A Doctor In The Making: Food Is Changing The Story

Despite all the challenges young Jefferlyn faces growing up in Liberia, she is determined to fulfill her ambitions of becoming a brain surgeon when she leaves school – even if that means getting up in the middle of the night to study.

Back to all stories | Posted on 10 September 21 in BlogChildren's stories

A typical day for Jefferlyn starts at 6am when the 12-year-old begins her household chores. She draws water from the well, sweeps the yard – and when it is available – she cooks food for the rest of her family to eat.

Jefferlyn then gets ready to go to school where she awaits the promise of Mary’s Meals, which fuels her ability to learn in class.

Later in the day, she enjoys playing volleyball with the other boys and girls in her community located in Bong County. In this West African country, more than half of all children drop out of school before they finish their primary education. 

Focused on obtaining top marks in her studies to allow her to achieve her career ambitions, Jefferlyn tends to wake up in the middle of the night – usually 2am – to study when it is quiet.

It has been particularly difficult for Jefferlyn and her siblings when both their parents tested positive for the coronavirus and were placed in isolation at a hospital for a month.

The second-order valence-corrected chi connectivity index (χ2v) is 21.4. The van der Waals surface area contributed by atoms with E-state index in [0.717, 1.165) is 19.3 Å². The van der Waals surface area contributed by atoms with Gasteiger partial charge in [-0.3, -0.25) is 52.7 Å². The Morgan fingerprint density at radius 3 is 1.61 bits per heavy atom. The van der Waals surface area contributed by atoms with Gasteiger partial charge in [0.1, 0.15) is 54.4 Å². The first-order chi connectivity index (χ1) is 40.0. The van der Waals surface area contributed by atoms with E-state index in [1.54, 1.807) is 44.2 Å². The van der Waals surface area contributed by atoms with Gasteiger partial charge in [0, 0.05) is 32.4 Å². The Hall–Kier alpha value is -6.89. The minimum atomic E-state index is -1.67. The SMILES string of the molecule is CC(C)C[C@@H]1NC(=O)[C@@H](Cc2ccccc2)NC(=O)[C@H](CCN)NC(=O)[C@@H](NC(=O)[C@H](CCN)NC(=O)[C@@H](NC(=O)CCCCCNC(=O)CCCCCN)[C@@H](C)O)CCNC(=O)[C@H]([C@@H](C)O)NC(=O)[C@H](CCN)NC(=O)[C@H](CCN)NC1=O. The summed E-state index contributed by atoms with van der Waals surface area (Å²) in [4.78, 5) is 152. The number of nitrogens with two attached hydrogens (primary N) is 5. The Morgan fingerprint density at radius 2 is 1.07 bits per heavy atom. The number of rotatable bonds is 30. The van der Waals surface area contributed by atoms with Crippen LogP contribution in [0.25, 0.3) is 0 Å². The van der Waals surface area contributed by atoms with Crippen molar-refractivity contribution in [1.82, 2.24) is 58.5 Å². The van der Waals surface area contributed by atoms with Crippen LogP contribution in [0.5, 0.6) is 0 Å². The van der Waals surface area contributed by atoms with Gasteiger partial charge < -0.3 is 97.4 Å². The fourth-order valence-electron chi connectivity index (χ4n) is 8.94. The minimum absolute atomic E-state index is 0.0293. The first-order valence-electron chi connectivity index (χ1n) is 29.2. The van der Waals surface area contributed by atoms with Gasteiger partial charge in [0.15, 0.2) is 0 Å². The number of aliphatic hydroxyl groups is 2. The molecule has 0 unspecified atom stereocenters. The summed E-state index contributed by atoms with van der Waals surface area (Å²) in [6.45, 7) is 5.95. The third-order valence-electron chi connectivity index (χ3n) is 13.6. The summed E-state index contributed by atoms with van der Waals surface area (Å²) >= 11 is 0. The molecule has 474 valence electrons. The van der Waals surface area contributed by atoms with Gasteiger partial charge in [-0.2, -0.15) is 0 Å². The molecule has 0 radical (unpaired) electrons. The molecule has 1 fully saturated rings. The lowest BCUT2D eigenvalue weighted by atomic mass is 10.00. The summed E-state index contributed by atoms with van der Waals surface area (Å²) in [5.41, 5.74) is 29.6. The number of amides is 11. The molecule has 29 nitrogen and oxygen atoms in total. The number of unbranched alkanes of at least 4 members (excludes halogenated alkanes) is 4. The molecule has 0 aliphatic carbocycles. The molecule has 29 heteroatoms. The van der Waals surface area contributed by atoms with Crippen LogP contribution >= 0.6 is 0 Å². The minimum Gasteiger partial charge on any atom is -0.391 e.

Fortunately, no one else became ill, but the family was stigmatised by other community members, who would not accept money from the children to buy food.

Like many parents in Liberia, the family struggle to provide enough food for their children, therefore the school meal she gets from Mary’s Meals can often be a lifeline.

Jefferlyn said: “When my parents developed Covid-19, I was so worried. People stayed away from us; even our friends.” 

She added: “Mary’s Meals gives us strength to listen to the lessons. I want to become a brain surgeon because there aren’t many brain surgeons in the world and especially not in Liberia.”

Her father Jeff described Mary’s Meals as a ‘real blessing’ for the family.

He added: “It’s good for the children to feel full and focus on their lessons. Mary’s Meals relieves us from a lot of problems.”

When schools around the world closed last year due to the Covid-19 pandemic, Mary’s Meals had to adapt to ensure the 1.8 million children they normally reach did not go without what is often the only food they receive in a day.